CARS HOMES JOBS
Bottoms up!

Annual wine festival proves popular

Connoisseurs, novices come out for Proctors event

Saturday, February 9, 2013
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Bottoms up!


Kim Stanton of Loudonville, left, takes a sip of wine at the Capital Region Wine Festival at Proctors in Schenectady on Saturday.
Kim Stanton of Loudonville, left, takes a sip of wine at the Capital Region Wine Festival at Proctors in Schenectady on Saturday.

— Hundreds enjoyed some daylight drinking — for a good cause — on Saturday afternoon at Proctors.

The Capital Region Wine Festival, now in its fifth year, is already a popular event, according to Leesa Perazzo, Proctors special events manager, but this year the weather helped out.

“People love to come and try wines,” she said. “What else can you do on a snowy Saturday afternoon?”

More than 500 people apparently agreed, showing up for three hours of wine tasting.

The $55 ticket to the event enabled people to sample wines from more than 100 wineries and food from local restaurants including Katie O’Byrnes, Cornell’s and the Water’s Edge Lighthouse.

Proctors, the beneficiary of the event, was filled with sample tables, where knowledgeable distributors were ready to answer any questions and tout their products. Adjacent to the crowded sample tables were tables where people could linger, chatting long after the small serving of wine had been consumed.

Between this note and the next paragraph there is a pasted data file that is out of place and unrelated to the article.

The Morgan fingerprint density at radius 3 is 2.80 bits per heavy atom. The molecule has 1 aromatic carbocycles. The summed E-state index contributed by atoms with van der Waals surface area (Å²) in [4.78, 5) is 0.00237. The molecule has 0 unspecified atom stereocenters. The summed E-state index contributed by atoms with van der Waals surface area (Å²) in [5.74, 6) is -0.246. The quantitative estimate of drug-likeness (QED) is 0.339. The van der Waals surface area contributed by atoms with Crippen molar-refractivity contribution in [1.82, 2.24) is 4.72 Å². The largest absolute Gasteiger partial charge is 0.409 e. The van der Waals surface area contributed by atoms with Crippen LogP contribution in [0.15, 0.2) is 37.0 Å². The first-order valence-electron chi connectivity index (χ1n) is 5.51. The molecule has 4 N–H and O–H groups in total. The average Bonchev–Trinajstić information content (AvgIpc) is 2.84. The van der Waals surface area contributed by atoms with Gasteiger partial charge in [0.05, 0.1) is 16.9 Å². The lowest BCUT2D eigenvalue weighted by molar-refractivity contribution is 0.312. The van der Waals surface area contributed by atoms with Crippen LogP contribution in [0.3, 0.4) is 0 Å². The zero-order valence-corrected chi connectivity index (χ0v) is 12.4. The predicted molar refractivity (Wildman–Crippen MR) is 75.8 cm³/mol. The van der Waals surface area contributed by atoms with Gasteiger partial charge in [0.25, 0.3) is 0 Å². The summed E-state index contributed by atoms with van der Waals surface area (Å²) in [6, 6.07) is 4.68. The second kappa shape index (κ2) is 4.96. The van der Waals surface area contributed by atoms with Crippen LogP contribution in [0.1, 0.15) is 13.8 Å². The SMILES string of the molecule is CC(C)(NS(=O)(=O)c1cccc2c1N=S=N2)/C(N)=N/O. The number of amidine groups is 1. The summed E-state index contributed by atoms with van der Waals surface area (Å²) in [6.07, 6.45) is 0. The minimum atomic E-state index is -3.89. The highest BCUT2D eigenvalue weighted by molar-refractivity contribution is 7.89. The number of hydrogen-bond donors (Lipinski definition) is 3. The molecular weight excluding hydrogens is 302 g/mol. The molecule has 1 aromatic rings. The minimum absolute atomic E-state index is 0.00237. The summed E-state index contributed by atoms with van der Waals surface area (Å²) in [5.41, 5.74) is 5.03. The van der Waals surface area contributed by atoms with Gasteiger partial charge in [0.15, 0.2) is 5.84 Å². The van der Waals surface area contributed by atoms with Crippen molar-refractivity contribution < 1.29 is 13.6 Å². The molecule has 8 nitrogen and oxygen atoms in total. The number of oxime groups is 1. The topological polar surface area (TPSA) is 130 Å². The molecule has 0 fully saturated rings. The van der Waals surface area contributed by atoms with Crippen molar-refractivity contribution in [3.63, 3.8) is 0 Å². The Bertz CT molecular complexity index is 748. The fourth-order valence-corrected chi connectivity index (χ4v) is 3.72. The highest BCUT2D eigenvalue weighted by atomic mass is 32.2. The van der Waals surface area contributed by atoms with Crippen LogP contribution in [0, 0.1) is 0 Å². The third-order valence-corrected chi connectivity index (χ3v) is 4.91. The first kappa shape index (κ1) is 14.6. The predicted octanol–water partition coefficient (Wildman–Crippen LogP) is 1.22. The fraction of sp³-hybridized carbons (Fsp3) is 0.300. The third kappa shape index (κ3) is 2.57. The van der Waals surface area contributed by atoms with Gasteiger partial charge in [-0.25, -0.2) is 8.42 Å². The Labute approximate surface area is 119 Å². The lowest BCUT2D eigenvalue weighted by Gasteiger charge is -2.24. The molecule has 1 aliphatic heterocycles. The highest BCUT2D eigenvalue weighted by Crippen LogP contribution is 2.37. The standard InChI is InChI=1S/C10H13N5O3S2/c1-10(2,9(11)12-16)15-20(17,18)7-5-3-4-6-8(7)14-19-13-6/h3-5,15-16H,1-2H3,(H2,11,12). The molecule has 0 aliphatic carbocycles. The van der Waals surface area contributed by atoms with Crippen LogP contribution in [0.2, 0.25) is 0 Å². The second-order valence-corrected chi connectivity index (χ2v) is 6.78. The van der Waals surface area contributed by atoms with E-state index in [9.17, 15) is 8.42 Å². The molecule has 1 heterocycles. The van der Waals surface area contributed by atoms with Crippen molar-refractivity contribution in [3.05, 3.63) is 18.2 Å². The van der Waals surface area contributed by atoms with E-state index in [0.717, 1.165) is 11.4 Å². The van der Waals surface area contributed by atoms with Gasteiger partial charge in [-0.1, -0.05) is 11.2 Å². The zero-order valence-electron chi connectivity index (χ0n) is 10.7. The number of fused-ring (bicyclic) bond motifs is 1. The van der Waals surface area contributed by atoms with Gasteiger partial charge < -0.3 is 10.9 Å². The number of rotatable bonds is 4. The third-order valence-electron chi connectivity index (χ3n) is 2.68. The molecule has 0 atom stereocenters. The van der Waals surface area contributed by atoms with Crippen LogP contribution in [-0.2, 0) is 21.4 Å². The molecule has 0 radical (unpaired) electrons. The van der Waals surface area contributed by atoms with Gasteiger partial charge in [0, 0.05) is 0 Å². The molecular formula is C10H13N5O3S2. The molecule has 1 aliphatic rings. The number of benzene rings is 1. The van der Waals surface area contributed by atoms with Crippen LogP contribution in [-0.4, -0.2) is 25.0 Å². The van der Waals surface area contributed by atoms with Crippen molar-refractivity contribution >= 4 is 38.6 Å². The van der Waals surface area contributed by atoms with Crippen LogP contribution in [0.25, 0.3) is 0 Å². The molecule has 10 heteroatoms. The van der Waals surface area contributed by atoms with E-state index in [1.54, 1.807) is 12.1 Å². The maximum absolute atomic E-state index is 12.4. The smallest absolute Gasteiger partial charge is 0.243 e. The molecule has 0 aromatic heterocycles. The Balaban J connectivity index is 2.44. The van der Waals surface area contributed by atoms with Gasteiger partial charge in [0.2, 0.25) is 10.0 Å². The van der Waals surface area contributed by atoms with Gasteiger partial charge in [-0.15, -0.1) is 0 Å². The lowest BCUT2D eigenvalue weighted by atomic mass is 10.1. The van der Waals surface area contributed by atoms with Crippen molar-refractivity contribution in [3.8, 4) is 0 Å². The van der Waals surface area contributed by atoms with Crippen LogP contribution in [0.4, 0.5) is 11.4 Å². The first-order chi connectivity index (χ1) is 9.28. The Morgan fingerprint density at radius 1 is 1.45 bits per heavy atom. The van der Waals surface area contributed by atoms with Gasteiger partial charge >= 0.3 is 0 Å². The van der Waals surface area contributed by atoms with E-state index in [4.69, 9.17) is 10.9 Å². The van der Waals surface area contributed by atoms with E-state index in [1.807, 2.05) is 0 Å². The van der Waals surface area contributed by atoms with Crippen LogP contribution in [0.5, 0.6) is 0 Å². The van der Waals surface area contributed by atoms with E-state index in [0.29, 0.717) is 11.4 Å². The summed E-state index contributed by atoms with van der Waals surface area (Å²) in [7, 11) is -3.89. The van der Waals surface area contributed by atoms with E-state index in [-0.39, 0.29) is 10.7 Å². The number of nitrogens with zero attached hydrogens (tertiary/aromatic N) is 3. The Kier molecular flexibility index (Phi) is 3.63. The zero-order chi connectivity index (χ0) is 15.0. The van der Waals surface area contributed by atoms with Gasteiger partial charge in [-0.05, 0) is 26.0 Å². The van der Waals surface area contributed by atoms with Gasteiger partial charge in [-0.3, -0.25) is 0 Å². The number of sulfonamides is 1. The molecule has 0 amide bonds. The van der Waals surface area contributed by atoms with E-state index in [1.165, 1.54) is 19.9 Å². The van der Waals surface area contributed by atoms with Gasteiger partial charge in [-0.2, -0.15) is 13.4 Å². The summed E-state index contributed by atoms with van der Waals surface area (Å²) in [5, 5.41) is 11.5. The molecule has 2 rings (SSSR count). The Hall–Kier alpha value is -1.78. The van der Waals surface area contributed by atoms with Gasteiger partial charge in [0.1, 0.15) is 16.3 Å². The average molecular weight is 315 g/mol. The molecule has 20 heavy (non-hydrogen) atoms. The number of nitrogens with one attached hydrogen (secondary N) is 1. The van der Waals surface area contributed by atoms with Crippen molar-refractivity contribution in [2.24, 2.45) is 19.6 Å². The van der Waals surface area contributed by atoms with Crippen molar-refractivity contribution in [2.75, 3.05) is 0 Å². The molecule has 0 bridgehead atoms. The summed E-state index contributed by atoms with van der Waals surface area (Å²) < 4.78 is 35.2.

Some people grilled the wine representatives, while others simply stated their preference for red or white.

“There are people that come with a group of friends and just want to taste wines,” Perazzo said. “And there are connoisseurs who are looking for new wines and what the year’s vintage has brought, basically having more sophisticated conversations”

For designated drivers, who paid $25 to get in, the event still offered food samples, including bread dipped in a wide variety of extra virgin olive oils from Saratoga Olive Oil.

“What grows together, goes together,” said Saratoga Olive Oil Manager Hayley Miller, explaining the natural fit of olive oil at a wine tasting. She noted that most of their oils come from wine-producing areas, as these climates are typically well suited to both.

And just like wine, extra virgin olive oils demanded some explaining to customers, some of whom were surprised by the varieties on display.

“They can be overwhelmed,” Miller said, describing her role as a guide through the selection process.

In the final hour, a select 100 patrons who purchased $100 tickets had access to more expensive wines and hors d’oeuvres. Perazzo characterized this access as an “upgrade.”

After the wine tastings ended at 4 p.m., a live auction was scheduled on the Main Stage. This event was a wine lover’s delight, with the highlight being three liter bottles of wine up for bid, but there was also custom jewelry, a box seat at the Saratoga Race Course and tours of New York wineries.

The snow did lead to the cancellation of a grand opening dinner on Friday, but no one was shedding any tears into their commemorative wine glasses on Saturday.

 
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